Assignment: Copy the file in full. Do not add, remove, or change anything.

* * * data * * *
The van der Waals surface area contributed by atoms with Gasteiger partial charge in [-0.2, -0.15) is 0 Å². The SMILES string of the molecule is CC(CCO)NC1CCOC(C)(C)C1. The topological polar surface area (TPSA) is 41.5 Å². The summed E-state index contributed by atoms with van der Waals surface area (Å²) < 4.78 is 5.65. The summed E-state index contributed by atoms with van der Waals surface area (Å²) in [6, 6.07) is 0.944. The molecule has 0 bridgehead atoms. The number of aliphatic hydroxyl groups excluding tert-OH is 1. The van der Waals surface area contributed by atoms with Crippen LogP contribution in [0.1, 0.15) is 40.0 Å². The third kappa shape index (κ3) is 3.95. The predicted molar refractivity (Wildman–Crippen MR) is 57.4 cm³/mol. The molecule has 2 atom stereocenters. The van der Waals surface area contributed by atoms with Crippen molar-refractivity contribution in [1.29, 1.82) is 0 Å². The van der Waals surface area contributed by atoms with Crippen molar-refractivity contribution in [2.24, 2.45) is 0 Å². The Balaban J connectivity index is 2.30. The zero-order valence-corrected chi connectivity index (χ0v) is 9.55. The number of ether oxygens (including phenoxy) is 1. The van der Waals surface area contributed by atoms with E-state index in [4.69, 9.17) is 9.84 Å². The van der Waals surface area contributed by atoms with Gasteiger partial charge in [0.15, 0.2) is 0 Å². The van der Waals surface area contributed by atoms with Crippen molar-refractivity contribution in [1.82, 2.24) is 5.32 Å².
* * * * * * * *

The van der Waals surface area contributed by atoms with Gasteiger partial charge in [-0.2, -0.15) is 0 Å². The SMILES string of the molecule is CC(CCO)NC1CCOC(C)(C)C1. The topological polar surface area (TPSA) is 41.5 Å². The summed E-state index contributed by atoms with van der Waals surface area (Å²) < 4.78 is 5.65. The summed E-state index contributed by atoms with van der Waals surface area (Å²) in [6, 6.07) is 0.944. The molecule has 0 bridgehead atoms. The number of aliphatic hydroxyl groups excluding tert-OH is 1. The van der Waals surface area contributed by atoms with Crippen LogP contribution in [0.1, 0.15) is 40.0 Å². The third kappa shape index (κ3) is 3.95. The predicted molar refractivity (Wildman–Crippen MR) is 57.4 cm³/mol. The molecule has 2 atom stereocenters. The van der Waals surface area contributed by atoms with Crippen molar-refractivity contribution in [1.29, 1.82) is 0 Å². The van der Waals surface area contributed by atoms with Crippen molar-refractivity contribution in [2.24, 2.45) is 0 Å². The Balaban J connectivity index is 2.30. The zero-order valence-corrected chi connectivity index (χ0v) is 9.55. The number of ether oxygens (including phenoxy) is 1. The van der Waals surface area contributed by atoms with E-state index in [4.69, 9.17) is 9.84 Å². The van der Waals surface area contributed by atoms with Gasteiger partial charge in [0.15, 0.2) is 0 Å². The van der Waals surface area contributed by atoms with Crippen molar-refractivity contribution in [1.82, 2.24) is 5.32 Å².